Other research that has found the opposite must have been mixing up cause and effect, says epidemiologist Richard Peto of the University of Oxford. “It’s likely that being ill makes you unhappy, rather than the other way round.”
The power of positive thinking has passed into folklore, helping to fuel a large self-help industry – not to mention people who like to post “inspirational” quotes on social media. Some cancer bloggers complain that common advice to “fight” their illness by staying cheerful can be unhelpful.
“Forcing optimism may have its own negative consequences,” says Gayle Sulik, who writes the “Pink Ribbon Blues” blog. “The emotional work to display optimism when a person does not feel it may add to stress.”
To find out if there is indeed a link, Peto’s team conducted surveys with more than 700,000 UK women. At the start, they were asked questions about their health and how happy and relaxed they felt. A year later, the questionnaire was resent to a random sample of the women. Their responses suggested that most still felt the same as they did the year before.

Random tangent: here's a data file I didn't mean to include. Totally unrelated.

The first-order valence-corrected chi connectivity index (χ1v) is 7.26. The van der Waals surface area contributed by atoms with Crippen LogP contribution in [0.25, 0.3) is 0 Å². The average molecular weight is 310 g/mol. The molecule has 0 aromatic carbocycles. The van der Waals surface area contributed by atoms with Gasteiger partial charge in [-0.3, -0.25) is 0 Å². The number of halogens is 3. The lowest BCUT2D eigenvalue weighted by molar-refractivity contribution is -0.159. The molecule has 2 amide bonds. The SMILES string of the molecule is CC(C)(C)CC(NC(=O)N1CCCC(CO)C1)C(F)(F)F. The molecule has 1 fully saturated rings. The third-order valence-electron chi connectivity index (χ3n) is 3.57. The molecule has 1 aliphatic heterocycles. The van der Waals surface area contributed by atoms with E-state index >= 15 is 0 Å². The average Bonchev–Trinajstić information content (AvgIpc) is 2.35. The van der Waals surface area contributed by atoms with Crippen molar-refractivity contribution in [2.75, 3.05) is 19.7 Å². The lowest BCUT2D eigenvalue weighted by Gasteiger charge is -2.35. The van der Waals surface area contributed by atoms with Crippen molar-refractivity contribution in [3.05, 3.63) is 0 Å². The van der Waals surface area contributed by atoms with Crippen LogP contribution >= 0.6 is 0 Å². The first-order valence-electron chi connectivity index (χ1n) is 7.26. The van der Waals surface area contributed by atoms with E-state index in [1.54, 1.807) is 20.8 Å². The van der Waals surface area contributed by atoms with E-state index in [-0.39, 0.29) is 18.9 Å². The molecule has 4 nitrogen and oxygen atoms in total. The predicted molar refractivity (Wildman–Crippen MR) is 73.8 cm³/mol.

Ten years later, after allowing for any initial disparities in health, there turned out to be no difference in death rates between those who saw their glass as half-full or half-empty.
“Obviously extreme stress can make people commit suicide or guzzle tons of chocolates,” says Peto. “But the stress or unhappiness itself doesn’t have a direct effect on health. We ought to be concentrating on real causes of illness, not imagined ones.”